Many students with an associate’s degree in human services still decide to pursue a baccalaureate degree in social work. The issues of credit transfer and articulation agreements between human services and social work programs are not new. In the discussions the author coordinated with social work administrators, it was suggested that both fields may benefit from a continued discussion on transfer and articulation agreements as well as what elements make those agreements successful.
Conclusions and Recommendations
Second and bridging from the survey, a number of “pilot” programs would be identified with which CSWE (through the Gero-Ed Center) would work to develop a specific articulation focus and recruitment strategy in the area of social work with the aging. This project would be developed and submitted for funding to Hartford and going through the Gero-Ed Center or as a possible component under the renewal application to the Hartford Foundation. Timing and specifics of the project along with measurable outcomes of student recruitment to work with the aging population would be part of the proposal. Such a proposal would also have an incentive component for the community college programs to “buy in” to the gerontology focus and the articulation with BSW programs.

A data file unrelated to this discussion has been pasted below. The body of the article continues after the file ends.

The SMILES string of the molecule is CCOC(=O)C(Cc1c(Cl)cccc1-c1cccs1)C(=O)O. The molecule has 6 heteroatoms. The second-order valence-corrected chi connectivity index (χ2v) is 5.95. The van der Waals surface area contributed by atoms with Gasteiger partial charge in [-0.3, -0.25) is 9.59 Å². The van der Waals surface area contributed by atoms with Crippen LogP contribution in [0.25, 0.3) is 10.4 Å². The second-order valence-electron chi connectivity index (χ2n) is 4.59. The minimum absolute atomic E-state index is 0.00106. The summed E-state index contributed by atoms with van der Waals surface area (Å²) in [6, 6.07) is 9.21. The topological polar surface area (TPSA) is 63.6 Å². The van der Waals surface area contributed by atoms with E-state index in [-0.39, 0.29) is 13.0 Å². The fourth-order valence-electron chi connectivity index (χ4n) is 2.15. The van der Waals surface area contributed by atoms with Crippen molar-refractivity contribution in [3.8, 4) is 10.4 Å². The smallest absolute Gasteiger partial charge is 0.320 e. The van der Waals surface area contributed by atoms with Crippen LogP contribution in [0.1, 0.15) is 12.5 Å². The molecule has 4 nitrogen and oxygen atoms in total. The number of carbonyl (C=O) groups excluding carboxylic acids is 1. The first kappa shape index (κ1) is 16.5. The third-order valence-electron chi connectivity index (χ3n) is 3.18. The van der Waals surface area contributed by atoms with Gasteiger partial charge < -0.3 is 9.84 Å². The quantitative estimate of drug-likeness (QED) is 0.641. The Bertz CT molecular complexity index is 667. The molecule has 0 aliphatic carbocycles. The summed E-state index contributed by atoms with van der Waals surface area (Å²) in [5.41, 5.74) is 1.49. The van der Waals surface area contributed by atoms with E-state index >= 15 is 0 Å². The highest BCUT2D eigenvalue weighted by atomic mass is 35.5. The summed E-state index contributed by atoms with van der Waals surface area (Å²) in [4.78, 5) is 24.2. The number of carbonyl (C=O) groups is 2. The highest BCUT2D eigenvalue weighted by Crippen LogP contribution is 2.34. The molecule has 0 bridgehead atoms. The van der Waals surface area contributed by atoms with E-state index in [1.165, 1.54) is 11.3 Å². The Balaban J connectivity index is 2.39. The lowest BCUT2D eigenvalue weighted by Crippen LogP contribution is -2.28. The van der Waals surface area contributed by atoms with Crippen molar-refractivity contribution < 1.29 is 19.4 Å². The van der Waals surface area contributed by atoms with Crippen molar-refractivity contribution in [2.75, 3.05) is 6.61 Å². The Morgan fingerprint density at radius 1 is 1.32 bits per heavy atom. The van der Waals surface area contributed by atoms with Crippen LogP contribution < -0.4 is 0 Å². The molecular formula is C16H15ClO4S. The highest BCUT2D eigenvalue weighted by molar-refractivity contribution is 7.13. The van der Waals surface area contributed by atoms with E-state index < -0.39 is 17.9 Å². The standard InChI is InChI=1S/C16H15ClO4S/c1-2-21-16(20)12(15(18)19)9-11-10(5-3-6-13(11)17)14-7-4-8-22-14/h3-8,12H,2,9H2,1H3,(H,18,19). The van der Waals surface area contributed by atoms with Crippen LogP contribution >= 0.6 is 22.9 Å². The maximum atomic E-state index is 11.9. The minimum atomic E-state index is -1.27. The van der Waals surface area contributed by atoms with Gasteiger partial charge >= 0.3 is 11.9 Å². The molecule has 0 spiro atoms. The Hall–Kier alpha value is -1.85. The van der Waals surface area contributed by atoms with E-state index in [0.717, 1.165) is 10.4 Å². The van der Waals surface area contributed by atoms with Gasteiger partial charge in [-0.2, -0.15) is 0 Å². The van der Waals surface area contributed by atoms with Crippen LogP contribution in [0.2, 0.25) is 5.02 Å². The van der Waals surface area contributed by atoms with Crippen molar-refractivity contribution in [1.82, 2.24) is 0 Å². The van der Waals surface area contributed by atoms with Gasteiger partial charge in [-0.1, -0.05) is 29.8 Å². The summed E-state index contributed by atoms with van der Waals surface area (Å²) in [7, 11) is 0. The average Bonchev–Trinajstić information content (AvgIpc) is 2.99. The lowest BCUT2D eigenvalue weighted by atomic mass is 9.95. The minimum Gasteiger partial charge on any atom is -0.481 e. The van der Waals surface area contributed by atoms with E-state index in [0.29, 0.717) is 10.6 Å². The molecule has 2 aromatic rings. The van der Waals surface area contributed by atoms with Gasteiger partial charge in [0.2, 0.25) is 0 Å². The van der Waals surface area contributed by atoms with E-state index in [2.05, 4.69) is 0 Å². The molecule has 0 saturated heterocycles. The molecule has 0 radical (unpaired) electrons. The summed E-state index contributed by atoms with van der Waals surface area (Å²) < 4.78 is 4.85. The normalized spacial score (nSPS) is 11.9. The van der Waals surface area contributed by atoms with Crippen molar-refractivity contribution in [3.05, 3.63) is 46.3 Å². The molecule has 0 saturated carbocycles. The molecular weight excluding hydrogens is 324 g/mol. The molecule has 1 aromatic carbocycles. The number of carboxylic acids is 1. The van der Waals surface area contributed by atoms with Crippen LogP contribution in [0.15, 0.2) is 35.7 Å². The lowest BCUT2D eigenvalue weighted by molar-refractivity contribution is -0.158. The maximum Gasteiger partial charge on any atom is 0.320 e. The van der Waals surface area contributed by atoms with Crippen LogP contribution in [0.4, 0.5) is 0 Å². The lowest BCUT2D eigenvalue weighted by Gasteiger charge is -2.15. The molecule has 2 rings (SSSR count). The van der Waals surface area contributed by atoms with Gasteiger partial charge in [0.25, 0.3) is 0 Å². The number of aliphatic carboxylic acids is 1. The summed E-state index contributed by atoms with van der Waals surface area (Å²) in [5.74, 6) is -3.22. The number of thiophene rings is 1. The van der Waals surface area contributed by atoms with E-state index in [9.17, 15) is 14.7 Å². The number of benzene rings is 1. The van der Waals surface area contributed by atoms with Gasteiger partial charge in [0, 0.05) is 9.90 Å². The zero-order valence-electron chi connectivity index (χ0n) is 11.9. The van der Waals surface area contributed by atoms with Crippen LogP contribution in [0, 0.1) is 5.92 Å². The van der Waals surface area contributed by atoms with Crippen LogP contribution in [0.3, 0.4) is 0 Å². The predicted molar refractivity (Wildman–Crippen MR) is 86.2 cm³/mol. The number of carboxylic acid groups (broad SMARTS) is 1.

Executive Summary and Recommendations written by Julia M. Watkins, Executive Director, Council on Social Work Education.
This research was supported by a grant from the John A Hartford Foundation.
Most Recent Issue